Captain Archie Hardman
Archie Hardman joined the Langton in the latter part of the Nineteenth Century, becoming Head Boy in 1902. He ended his time at the school as Commander in Chief of the school’s cadet force.
Hardman played full back for the Langton football team and was a 1st XI cricketer, but upon leaving school he took up a position with a bank in Kensington. This he resigned in 1907 to retrain as a teacher, first at the Mathematical School in Rochester and afterwards at Sheffield Grammar School.
He joined the King’s Own Yorkshire Light Infantry in 1916 in time to take part in the Battle of the Somme where he received a gunshot wound in the shoulder at Mametz Wood, which invalided him back home.
In February 1917 he returned to his regiment in time for the Battle of Arras at Easter and by July 1917 he had been promoted to the rank of acting Captain. On October 4th the battalion set out for the objective of Reutel, near Passchendaele, negotiating a number of heavily armed pill boxes.
Reutel was taken by the battalion, but not before a fearsome enemy barrage and enfilade machine gun fire had decimated their number. Archie Hardman was killed in this action, aged 32. He was hit in the right temple by a machine gun bullet and death was instantaneous. His body was never recovered from the battlefield and he is commemorated on the wall of the Tyne Cot Memorial to the Missing about two miles from where he was killed.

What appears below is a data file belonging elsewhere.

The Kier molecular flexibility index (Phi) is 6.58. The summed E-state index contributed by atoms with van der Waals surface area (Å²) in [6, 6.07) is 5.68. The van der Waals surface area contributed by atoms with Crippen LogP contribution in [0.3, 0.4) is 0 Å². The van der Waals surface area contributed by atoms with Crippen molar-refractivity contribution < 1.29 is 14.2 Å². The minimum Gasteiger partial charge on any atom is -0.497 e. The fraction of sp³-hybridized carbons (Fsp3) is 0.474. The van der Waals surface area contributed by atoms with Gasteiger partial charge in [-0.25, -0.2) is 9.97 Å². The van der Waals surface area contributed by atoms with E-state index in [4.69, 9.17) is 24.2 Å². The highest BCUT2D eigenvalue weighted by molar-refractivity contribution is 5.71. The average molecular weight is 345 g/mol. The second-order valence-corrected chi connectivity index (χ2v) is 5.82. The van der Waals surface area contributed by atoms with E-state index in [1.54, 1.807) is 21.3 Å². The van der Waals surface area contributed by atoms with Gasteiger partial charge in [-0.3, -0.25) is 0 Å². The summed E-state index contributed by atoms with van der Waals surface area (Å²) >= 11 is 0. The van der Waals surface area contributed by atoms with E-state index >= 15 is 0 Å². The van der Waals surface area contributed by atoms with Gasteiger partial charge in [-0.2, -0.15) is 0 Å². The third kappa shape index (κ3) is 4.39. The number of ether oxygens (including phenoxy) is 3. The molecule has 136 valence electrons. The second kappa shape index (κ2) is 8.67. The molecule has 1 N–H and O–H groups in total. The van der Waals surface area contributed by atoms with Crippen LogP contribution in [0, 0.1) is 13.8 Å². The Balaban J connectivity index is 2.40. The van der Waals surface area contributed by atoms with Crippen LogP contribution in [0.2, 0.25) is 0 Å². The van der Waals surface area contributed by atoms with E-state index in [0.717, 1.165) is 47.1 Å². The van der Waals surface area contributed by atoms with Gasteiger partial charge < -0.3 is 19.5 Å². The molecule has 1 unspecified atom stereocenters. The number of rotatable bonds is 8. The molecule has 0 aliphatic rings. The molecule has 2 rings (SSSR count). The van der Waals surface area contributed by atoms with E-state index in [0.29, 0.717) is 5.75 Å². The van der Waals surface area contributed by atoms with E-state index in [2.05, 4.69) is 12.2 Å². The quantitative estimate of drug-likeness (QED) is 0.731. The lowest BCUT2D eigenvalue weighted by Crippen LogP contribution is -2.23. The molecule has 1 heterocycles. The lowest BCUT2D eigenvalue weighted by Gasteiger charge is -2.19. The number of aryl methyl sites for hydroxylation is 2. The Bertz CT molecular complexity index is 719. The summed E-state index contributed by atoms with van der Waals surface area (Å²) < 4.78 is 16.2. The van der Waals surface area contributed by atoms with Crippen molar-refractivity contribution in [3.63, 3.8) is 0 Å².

Captain Cyril Mackenzie
‘Mac’ Mackenzie proved to a very able sportsman at the Langton and played for both the school football and cricket teams, as well as winning a number of athletic events at the annual school sports day.
After leaving The Langton in 1909, Mackenzie joined the civil service and also the London Scottish Territorial Regiment. When war broke out he enlisted immediately into his regiment as a private. January 1915 found him on the Western Front. He wrote cheerfully home to declare that “I am all right except for a bit of cold on my chest and feet!”
By May Mackenzie had been promoted to Corporal. Shortly afterwards he was discharged from the London Scottish and commissioned Captain in the Liverpool Regiment, conveniently stationed at that time in Canterbury. February 1917 found him on the front line and he was wounded almost immediately. The Medical Board report of 21st July 1917 records that he was burned and blistered and his eyes were scorched.
On September 25th 1917 he returned to duty on the Passchendaele front around Poelcapelle. At 10 pm on Christmas Eve, Mackenzie went out on patrol with three other men to reconnoiter a pillbox. They crawled from the security of their trench towards the enemy line until, about 10 yards from the position, the enemy opened fire from three rifles and a machine gun. Mac was hit by a single bullet. He died on his way down to the dressing station. He was buried near the village of Elverdinge and his grave later grouped together with those known as Canada Farm.
Lieutenant Eric Sharp
Eric Sharp left the Langton in 1911 after a glittering school career which saw him as the captain of the school 1st XI football team and Champion Athlete. He was the only son of the Headmaster, John Henry Sharp.
When war broke out in 1914 he joined the Royal Fusiliers as a Private, but soon obtained his commission, being gazetted to the Buffs.